Bored in Flames: “Ema”
On Pablo Larraín’s latest feature
All but in the literal, the family is torched asunder, household happiness an ashy mess from which something new, more selfish, more polymorphously pragmatic can arise. Like a demented dramedy of familial reconstruction, the demon seed of a threesome between The Philadelphia Story, Kramer vs. Kramer, and Frances Ha, Chilean director Pablo Larraín’s Ema takes love and care out of the equation, leaving its stringent formula for a home written only with the basest of impulses. Before we see anything on screen, we only hear crackles and hisses, the sound of someone looking to feel something. The only problem is that, for all of Larraín’s provocations, he outs himself not as Phoenix-like, finding duality in a winged firebird, but as somewhat pedestrian, who, despite pretenses, has all the insight and empathy as someone on the west coast throwing a gender reveal party that, unbeknownst to him, will have devastating consequences. He aspires towards Stravinskian heights in his study in fire and family, sex and disconnection but lands only as a TikTok loop. The problem is he feels nothing.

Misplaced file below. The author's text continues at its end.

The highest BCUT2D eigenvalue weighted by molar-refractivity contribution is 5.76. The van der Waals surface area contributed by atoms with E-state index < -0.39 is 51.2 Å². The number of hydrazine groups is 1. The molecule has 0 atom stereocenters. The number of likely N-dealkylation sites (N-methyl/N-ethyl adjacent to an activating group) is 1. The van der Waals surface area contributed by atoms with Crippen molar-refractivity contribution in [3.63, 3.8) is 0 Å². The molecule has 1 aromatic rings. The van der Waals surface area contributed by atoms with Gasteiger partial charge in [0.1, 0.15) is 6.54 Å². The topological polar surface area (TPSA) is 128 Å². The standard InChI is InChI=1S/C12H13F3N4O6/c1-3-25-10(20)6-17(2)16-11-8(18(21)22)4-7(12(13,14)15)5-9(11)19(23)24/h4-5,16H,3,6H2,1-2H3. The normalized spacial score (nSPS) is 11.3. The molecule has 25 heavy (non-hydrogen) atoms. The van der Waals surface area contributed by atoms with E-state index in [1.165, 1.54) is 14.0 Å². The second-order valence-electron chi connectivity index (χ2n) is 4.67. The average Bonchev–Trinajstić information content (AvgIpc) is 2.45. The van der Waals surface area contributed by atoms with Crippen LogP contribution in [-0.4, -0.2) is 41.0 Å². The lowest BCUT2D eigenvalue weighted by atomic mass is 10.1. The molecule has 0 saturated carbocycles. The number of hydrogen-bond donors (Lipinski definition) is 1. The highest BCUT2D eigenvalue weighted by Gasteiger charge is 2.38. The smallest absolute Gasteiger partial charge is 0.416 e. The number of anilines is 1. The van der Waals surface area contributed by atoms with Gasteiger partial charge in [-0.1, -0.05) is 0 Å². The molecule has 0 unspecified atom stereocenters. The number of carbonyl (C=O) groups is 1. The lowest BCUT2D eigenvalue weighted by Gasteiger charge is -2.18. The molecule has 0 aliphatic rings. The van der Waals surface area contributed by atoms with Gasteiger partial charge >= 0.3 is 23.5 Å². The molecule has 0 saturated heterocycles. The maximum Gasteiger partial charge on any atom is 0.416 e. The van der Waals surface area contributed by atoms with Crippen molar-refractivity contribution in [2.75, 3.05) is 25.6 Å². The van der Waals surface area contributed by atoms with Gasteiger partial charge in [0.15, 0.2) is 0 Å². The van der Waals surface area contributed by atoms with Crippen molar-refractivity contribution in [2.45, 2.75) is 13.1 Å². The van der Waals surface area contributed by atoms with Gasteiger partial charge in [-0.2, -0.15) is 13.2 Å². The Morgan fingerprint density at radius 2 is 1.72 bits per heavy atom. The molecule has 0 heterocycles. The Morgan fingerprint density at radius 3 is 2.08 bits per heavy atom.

For a formal DSM diagnosis, pyromania requires a sense of release after a fire is set, a release from tension that has built up. That what is being released while Ema stands statuesque like, almost breathing fire is deliberately opaque: she is the wily, uncontrollable flame itself, beautiful and burning. Fire has no reason, and neither does she. In the film, a dancer, Ema (Mariana di Girolamoa), and her older choreographer husband, Gastón (Gael García Bernal) play tug of psychosexual war with themselves and, implicitly, with the adopted son they’ve decided to return after a flame-related accident. Yet, Ema knowingly is setting up and engaging in the trappings of a melodrama, its primary couple, and even the ancillary relationships, supposedly built on how much and how deeply these people feel: Ema and Gastón hurl insults at each other as if immolating a history of romantic dysfunction, while other intimate dynamics are to be a kind of lustful kindling. A part of me couldn’t help but think of the opening line to Tolstoy’s Anna Karenina: an unhappy family here, in its own way, but beneath the char of spectacle, something icy and arch.